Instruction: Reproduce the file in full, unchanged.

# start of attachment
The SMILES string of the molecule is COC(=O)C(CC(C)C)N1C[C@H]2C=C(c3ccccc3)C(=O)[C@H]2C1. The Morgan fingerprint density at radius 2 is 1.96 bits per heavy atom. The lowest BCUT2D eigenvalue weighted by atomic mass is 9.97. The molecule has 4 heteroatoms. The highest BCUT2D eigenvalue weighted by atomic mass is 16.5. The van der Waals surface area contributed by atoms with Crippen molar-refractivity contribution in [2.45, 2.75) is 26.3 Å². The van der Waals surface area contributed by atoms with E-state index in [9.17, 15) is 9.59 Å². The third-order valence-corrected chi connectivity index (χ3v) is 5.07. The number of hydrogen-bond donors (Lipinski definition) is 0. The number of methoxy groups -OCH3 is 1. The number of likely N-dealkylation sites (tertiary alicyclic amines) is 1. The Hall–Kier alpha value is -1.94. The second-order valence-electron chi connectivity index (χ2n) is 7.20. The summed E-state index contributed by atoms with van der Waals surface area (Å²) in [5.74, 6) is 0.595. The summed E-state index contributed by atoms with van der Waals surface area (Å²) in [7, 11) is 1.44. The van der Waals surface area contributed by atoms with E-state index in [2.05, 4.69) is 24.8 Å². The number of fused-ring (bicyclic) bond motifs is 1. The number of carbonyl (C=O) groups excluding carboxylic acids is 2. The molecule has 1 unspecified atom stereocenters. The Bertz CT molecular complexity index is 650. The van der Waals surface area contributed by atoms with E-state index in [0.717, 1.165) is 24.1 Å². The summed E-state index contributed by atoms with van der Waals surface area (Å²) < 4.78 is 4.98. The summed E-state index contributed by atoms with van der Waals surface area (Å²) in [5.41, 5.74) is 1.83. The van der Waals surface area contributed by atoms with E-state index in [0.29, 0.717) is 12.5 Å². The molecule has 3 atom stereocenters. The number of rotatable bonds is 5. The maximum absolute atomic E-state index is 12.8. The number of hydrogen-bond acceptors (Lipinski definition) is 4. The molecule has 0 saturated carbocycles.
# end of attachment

The SMILES string of the molecule is COC(=O)C(CC(C)C)N1C[C@H]2C=C(c3ccccc3)C(=O)[C@H]2C1. The Morgan fingerprint density at radius 2 is 1.96 bits per heavy atom. The lowest BCUT2D eigenvalue weighted by atomic mass is 9.97. The molecule has 4 heteroatoms. The highest BCUT2D eigenvalue weighted by atomic mass is 16.5. The van der Waals surface area contributed by atoms with Crippen molar-refractivity contribution in [2.45, 2.75) is 26.3 Å². The van der Waals surface area contributed by atoms with E-state index in [9.17, 15) is 9.59 Å². The third-order valence-corrected chi connectivity index (χ3v) is 5.07. The number of hydrogen-bond donors (Lipinski definition) is 0. The number of methoxy groups -OCH3 is 1. The number of likely N-dealkylation sites (tertiary alicyclic amines) is 1. The Hall–Kier alpha value is -1.94. The second-order valence-electron chi connectivity index (χ2n) is 7.20. The summed E-state index contributed by atoms with van der Waals surface area (Å²) in [5.74, 6) is 0.595. The summed E-state index contributed by atoms with van der Waals surface area (Å²) in [7, 11) is 1.44. The van der Waals surface area contributed by atoms with E-state index in [2.05, 4.69) is 24.8 Å². The number of fused-ring (bicyclic) bond motifs is 1. The number of carbonyl (C=O) groups excluding carboxylic acids is 2. The molecule has 1 unspecified atom stereocenters. The Bertz CT molecular complexity index is 650. The van der Waals surface area contributed by atoms with E-state index in [0.717, 1.165) is 24.1 Å². The summed E-state index contributed by atoms with van der Waals surface area (Å²) < 4.78 is 4.98. The summed E-state index contributed by atoms with van der Waals surface area (Å²) in [5.41, 5.74) is 1.83. The van der Waals surface area contributed by atoms with E-state index in [0.29, 0.717) is 12.5 Å². The molecule has 3 atom stereocenters. The number of rotatable bonds is 5. The maximum absolute atomic E-state index is 12.8. The number of hydrogen-bond acceptors (Lipinski definition) is 4. The molecule has 0 saturated carbocycles.